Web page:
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Deal Signed To Build Armenia’s First Large Solar Plant
Հուլիս 18, 2018
A Spanish renewable energy company was formally contracted on Wednesday to build Armenia’s first large solar power plant at an estimated cost of $50 million.
The 55-megawatt plant will be built in Mets Masrik, a village close to the eastern coast of Lake Sevan. The landmark project will be mostly financed from a World Bank grant allocated to the Armenian government in 2015.
An international tender for the project attracted bids from two dozen energy companies from around the world. A consortium of two Spanish companies, Fotowatio Renewable Ventures (FRV) and FSL Solar, was declared the winner of the government-administered tender in March.
The Armenian Energy Ministry said they promised the lowest cost of electricity to be generated at the facility. It will be cheaper than power supplied by scores of small hydroelectric plants scattered around the mountainous country, the ministry said.
An agreement on building and operating the Mets Masrik plant was signed in Yerevan by Energy Minister Artur Grigorian and Nicolas Fasquelle, FRV’s managing director for the Middle East and Africa. Grigorian’s press office said Fasquelle expressed confidence about successful implementation of the project.
“The plant will have an approximate area of 100 hectares – the size of 150 soccer fields combined,” FRV said in a July 2 statement. “It will generate enough energy to power around 21,400 households.”
The statement said that the plant called Masrik-1 is likely to be built by the end of 2020. FRV will hire 300 people for the plant’s construction, it added.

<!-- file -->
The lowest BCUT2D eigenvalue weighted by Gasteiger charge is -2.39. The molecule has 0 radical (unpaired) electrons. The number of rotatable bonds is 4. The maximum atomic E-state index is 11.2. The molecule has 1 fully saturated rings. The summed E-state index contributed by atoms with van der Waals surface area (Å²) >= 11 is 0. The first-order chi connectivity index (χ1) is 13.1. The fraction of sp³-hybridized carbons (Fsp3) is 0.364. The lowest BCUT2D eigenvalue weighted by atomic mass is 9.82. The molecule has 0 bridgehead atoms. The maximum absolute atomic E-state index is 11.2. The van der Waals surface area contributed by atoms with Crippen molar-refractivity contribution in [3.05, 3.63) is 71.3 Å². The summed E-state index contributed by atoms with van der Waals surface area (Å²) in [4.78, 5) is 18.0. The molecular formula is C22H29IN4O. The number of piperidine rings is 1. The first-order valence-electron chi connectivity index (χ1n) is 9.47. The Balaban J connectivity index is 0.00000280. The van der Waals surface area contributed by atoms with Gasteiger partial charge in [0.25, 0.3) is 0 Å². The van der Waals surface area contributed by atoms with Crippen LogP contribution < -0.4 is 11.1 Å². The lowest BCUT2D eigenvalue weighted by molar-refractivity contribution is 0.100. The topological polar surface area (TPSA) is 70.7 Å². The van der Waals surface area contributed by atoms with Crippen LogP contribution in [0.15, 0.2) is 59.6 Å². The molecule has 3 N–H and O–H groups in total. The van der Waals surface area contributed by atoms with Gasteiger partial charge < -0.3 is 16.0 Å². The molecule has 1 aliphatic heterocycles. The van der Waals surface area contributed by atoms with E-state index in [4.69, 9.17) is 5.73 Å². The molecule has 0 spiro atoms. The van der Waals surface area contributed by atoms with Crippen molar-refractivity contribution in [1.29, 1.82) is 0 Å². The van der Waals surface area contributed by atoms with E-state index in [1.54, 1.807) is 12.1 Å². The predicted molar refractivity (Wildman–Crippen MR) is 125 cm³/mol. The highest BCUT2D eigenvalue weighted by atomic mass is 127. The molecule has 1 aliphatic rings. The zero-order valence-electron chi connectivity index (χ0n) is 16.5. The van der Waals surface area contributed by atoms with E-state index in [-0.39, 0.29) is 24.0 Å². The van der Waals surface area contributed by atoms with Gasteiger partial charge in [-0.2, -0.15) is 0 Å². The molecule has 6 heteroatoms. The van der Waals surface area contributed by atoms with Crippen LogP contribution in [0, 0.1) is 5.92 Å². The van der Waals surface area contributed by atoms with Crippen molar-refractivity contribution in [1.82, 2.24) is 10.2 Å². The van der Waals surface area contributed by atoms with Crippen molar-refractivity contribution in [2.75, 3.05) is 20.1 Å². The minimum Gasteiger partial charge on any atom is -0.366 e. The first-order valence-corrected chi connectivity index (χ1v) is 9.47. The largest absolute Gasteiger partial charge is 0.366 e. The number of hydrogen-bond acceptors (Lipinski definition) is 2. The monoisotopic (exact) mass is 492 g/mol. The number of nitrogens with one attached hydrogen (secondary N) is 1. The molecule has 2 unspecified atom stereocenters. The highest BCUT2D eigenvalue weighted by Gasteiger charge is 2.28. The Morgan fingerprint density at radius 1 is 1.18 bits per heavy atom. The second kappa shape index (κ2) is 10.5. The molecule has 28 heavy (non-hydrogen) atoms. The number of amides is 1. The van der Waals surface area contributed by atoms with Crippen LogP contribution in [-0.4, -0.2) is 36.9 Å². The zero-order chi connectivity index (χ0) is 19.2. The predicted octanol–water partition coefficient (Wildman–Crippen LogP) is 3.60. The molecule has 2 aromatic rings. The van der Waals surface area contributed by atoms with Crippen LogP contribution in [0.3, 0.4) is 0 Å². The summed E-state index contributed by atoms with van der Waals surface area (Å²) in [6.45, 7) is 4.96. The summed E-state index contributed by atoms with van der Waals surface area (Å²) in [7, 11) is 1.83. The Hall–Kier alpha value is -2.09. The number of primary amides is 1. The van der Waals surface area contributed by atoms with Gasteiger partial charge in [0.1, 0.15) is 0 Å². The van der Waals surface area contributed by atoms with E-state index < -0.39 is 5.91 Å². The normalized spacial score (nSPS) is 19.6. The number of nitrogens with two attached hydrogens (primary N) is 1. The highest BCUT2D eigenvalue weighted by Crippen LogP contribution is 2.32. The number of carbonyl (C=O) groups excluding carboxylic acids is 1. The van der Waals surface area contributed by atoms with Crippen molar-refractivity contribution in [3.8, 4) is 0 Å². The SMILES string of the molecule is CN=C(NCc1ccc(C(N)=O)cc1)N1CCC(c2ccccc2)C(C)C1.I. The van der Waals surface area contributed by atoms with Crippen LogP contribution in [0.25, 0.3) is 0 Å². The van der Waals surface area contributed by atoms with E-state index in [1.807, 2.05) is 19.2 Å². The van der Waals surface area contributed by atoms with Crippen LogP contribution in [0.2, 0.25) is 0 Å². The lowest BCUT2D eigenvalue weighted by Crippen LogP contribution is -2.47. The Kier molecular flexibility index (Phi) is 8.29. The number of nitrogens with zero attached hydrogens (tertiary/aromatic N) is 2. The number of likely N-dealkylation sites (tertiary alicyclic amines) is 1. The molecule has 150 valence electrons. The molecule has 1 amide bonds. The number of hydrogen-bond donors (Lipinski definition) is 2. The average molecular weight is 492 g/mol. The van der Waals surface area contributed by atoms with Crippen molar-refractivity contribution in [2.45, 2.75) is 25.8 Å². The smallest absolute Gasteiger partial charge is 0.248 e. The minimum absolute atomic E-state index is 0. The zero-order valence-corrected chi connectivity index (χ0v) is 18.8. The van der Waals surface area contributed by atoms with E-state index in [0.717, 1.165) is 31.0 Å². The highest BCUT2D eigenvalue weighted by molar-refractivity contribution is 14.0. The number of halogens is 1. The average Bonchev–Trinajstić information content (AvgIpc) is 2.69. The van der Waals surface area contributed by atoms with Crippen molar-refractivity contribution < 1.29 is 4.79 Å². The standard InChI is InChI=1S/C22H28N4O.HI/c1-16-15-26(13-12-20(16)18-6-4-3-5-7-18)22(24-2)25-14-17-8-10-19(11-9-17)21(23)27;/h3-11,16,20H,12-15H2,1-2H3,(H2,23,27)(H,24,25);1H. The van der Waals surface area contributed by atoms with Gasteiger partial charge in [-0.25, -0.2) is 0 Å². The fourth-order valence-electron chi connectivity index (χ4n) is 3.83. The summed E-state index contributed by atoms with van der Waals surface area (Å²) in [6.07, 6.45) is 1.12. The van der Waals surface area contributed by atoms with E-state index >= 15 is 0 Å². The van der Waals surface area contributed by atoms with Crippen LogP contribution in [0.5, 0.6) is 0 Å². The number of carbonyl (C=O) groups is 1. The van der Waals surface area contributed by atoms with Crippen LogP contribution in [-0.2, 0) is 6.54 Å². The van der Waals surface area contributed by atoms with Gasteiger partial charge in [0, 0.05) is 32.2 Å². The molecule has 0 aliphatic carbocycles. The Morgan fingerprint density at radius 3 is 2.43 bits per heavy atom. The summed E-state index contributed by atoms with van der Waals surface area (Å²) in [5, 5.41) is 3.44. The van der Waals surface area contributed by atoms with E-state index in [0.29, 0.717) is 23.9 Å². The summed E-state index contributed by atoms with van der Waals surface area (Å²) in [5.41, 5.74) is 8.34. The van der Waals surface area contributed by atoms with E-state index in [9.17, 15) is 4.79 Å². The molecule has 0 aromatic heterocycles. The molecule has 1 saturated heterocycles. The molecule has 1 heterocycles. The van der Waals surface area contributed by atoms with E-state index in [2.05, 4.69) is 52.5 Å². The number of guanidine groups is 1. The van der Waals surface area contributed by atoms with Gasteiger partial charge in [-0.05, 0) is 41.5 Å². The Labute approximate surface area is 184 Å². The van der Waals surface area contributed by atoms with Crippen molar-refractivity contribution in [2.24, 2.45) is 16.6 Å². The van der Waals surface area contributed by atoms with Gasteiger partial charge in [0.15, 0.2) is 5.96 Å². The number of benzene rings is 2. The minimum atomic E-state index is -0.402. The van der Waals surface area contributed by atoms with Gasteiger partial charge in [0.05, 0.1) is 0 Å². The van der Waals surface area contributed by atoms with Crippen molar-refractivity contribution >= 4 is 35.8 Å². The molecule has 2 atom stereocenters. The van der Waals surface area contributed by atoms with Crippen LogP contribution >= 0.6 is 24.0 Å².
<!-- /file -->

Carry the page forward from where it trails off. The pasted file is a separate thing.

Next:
“Armenia’s growing drive to boost renewable energies constitutes a decisive factor when it comes to committing to the country, since it presents numerous opportunities to carry out clean energy projects,” Fasquelle was quoted as saying.
Armenia’s former government, brought down by mass protests in May, pledged to significantly increase the share of hydropower and other renewables in domestic electricity production. Speaking in January, then Energy Minister Ashot Manukian said the government objective is to ensure that renewable sources meet at least half of Armenia’s energy needs within the next few years. One of Manukian’s deputies, Hayk Harutiunian, said in early April that solar energy should account for at least 20 percent of Armenian electricity output by 2030.
It is not yet clear whether the new government stands by those ambitious targets. Prime Minister Nikol Pashinian discussed the Mets Masrik and other renewable energy projects at a meeting with senior government officials held on Tuesday.
According to the National Statistical Service (NSS), hydroelectric plants accounted for about 30 percent of electricity generated in the country last year. By comparison, thermal power plants using natural gas had a 37 percent share in the total. Virtually all of the remaining 33.7 percent of energy was generated by the Metsamor nuclear power station.